Long-distance dispersal (LDD) processes influence the founder effect on islands. We use genetic data for 25 Atlantic species and similarities among regional floras to analyse colonization, and test whether the genetic founder effect on five islands is associated with dispersal distance, island size and species traits. Most species colonized postglacially via multiple dispersal events from several source regions situated 280 to >3000 km away, and often not from the closest ones. A strong founder effect was observed for insect-pollinated mixed maters, and it increased with dispersal distance and decreased with island size in accordance with the theory of island biogeography. Only a minor founder effect was observed for wind-pollinated outcrossing species. Colonization patterns were largely congruent, indicating that despite the importance of stochasticity, LDD is mainly determined by common factors, probably dispersal vectors. Our findings caution against a priori assuming a single, close source region in biogeographic analyses.
Amplified fragment length polymorphism (AFLP); dispersal vector; founder effect; genetic diversity; islands; long-distance dispersal (LDD); postglacial; species traits
Species or populations may be categorized by sexual system. Here, we examine the frequency of sexual systems in Silene. We found that hermaphroditism is the most common sexual system, followed by dioecy, gynodioecy and gynodioecy-gynomonoecy (females, hermaphrodites and gynomonoecious plants) with similar frequency. These sexual systems are equally represented in the two phylogenetically supported subgenera Silene and Behenantha. We specifically studied the sexual systems of section Psammophilae (four species and 26 populations), and found that most populations are gynodioecious-gynomonoecious. Hermaphrodites are the most common sexual morph, and females tend to produce fewer flowers than other morphs.
Species and populations can be categorized by their sexual systems, depending on the spatial distribution of female and male reproductive structures within and among plants. Although a high diversity of sexual systems exists in Silene, their relative frequency at the genus and infrageneric level is unknown. Here, we carried out an extensive literature search for direct or indirect descriptions of sexual systems in Silene species. We found descriptions of sexual systems for 98 Silene species, where 63 and 35 correspond to the phylogenetically supported subgenera Silene and Behenantha, respectively. Hermaphroditism was the commonest sexual system (58.2 %), followed by dioecy (14.3 %), gynodioecy (13.3 %) and gynodioecy–gynomonoecy (i.e. hermaphroditic, female and gynomonoecious plants coexisting in the same population; 12.2 %). The presence of these sexual systems in both subgenera suggests their multiple origins. In 17 species, the description of sexual systems varied, and in most cases these differences corresponded to variations within or among populations. Interestingly, the poorly studied gynodioecy–gynomonoecy sexual system showed similar frequency to dioecy and gynodioecy in both subgenera. In addition, the incidence of gynodioecy–gynomonoecy was analysed in the species of section Psammophilae (Silene littorea, S. psammitis, S. adscendens and S. cambessedesii), in a survey of 26 populations across the distribution area of the species. The four species showed gynomonoecy–gynodioecy in most populations. Hermaphrodites were the most frequent morph, with a low number of females and gynomonoecious plants in all populations. The frequency of sexual morphs varied significantly among the studied populations but not among species. Female plants generally produced smaller numbers of flowers than hermaphroditic or gynomonoecious plants, and the percentages of female flowers per population were low. All these findings suggest that the gynodioecious–gynomonoecious sexual system in section Psammophilae is closer to hermaphroditism or gynomonoecy than gynodioecy.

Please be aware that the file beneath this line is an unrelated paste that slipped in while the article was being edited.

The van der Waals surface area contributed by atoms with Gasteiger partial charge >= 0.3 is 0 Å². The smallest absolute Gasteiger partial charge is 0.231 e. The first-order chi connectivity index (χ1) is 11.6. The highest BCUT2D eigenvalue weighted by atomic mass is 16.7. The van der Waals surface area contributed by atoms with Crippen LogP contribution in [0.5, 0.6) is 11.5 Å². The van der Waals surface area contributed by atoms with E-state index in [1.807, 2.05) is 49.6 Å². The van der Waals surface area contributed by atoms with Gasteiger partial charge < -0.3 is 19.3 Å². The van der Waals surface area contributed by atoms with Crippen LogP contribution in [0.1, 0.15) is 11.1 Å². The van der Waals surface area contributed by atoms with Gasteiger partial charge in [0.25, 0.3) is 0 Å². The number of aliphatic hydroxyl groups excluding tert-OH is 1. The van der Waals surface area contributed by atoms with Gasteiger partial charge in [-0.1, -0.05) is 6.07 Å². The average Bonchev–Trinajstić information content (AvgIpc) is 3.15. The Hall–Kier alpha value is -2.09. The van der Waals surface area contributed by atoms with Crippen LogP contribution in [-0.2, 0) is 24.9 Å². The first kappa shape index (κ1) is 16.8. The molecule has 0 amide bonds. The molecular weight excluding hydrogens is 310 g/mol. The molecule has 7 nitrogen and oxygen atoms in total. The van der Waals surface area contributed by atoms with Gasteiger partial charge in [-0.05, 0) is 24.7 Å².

Behenantha; Caryophyllaceae; dioecy; gynodioecy; gynodioecy–gynomonoecy; hermaphroditism; Psammophilae; sexual polymorphism; sexual system; Silene
The world famous aromatic resin Frankincense is tapped from natural populations of Boswellia trees. Most of these populations have been shrinking rapidly over recent decades. To help guide conservation efforts for imperilled species of this genus, we developed 46 genetic markers for Boswellia papyrifera. Several of these were cross-transferable to other Boswellia species that occur in Ethiopia and Yemen. We also identified genes involved in the biosynthesis of the terpenes and terpenoids that are major constituents of frankincense.
Microsatellite (or simple sequence repeat, SSR) markers are highly informative DNA markers often used in conservation genetic research. Next-generation sequencing enables efficient development of large numbers of SSR markers at lower costs. Boswellia papyrifera is an economically important tree species used for frankincense production, an aromatic resinous gum exudate from bark. It grows in dry tropical forests in Africa and is threatened by a lack of rejuvenation. To help guide conservation efforts for this endangered species, we conducted an analysis of its genomic DNA sequences using Illumina paired-end sequencing. The genome size was estimated at 705 Mb per haploid genome. The reads contained one microsatellite repeat per 5.7 kb. Based on a subset of these repeats, we developed 46 polymorphic SSR markers that amplified 2–12 alleles in 10 genotypes. This set included 30 trinucleotide repeat markers, four tetranucleotide repeat markers, six pentanucleotide markers and six hexanucleotide repeat markers. Several markers were cross-transferable to Boswellia pirrotae and B. popoviana. In addition, retrotransposons were identified, the reads were assembled and several contigs were identified with similarity to genes of the terpene and terpenoid backbone synthesis pathways, which form the major constituents of the bark resin.